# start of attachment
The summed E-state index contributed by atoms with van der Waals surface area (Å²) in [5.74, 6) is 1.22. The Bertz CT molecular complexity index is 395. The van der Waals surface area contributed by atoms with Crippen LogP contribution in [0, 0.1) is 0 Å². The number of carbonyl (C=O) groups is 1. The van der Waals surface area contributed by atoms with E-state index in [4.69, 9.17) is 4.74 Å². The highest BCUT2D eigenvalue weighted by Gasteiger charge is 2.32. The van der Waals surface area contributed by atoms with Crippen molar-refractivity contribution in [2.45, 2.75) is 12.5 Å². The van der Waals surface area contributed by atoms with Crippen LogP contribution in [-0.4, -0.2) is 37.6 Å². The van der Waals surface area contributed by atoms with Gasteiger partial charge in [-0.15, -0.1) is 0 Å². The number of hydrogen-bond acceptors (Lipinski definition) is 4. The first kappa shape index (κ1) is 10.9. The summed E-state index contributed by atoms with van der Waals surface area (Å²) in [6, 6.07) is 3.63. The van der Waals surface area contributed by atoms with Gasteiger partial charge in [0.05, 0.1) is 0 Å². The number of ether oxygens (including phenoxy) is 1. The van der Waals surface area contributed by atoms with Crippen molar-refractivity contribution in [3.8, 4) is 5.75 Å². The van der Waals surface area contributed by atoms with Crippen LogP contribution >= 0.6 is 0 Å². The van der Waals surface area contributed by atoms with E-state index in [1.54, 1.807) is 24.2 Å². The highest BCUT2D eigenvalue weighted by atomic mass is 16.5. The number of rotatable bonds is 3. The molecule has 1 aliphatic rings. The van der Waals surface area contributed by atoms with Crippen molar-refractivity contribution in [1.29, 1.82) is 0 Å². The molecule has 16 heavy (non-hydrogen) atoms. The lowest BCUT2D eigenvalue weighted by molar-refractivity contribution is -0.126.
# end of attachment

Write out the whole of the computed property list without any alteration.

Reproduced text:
The summed E-state index contributed by atoms with van der Waals surface area (Å²) in [5.74, 6) is 1.22. The Bertz CT molecular complexity index is 395. The van der Waals surface area contributed by atoms with Crippen LogP contribution in [0, 0.1) is 0 Å². The number of carbonyl (C=O) groups is 1. The van der Waals surface area contributed by atoms with E-state index in [4.69, 9.17) is 4.74 Å². The highest BCUT2D eigenvalue weighted by Gasteiger charge is 2.32. The van der Waals surface area contributed by atoms with Crippen molar-refractivity contribution in [2.45, 2.75) is 12.5 Å². The van der Waals surface area contributed by atoms with Crippen LogP contribution in [-0.4, -0.2) is 37.6 Å². The van der Waals surface area contributed by atoms with Gasteiger partial charge in [-0.15, -0.1) is 0 Å². The number of hydrogen-bond acceptors (Lipinski definition) is 4. The first kappa shape index (κ1) is 10.9. The summed E-state index contributed by atoms with van der Waals surface area (Å²) in [6, 6.07) is 3.63. The van der Waals surface area contributed by atoms with Gasteiger partial charge in [0.05, 0.1) is 0 Å². The number of ether oxygens (including phenoxy) is 1. The van der Waals surface area contributed by atoms with Crippen molar-refractivity contribution in [3.8, 4) is 5.75 Å². The van der Waals surface area contributed by atoms with Crippen LogP contribution >= 0.6 is 0 Å². The van der Waals surface area contributed by atoms with E-state index in [1.54, 1.807) is 24.2 Å². The highest BCUT2D eigenvalue weighted by atomic mass is 16.5. The number of rotatable bonds is 3. The molecule has 1 aliphatic rings. The van der Waals surface area contributed by atoms with Crippen molar-refractivity contribution in [1.29, 1.82) is 0 Å². The molecule has 16 heavy (non-hydrogen) atoms. The lowest BCUT2D eigenvalue weighted by molar-refractivity contribution is -0.126.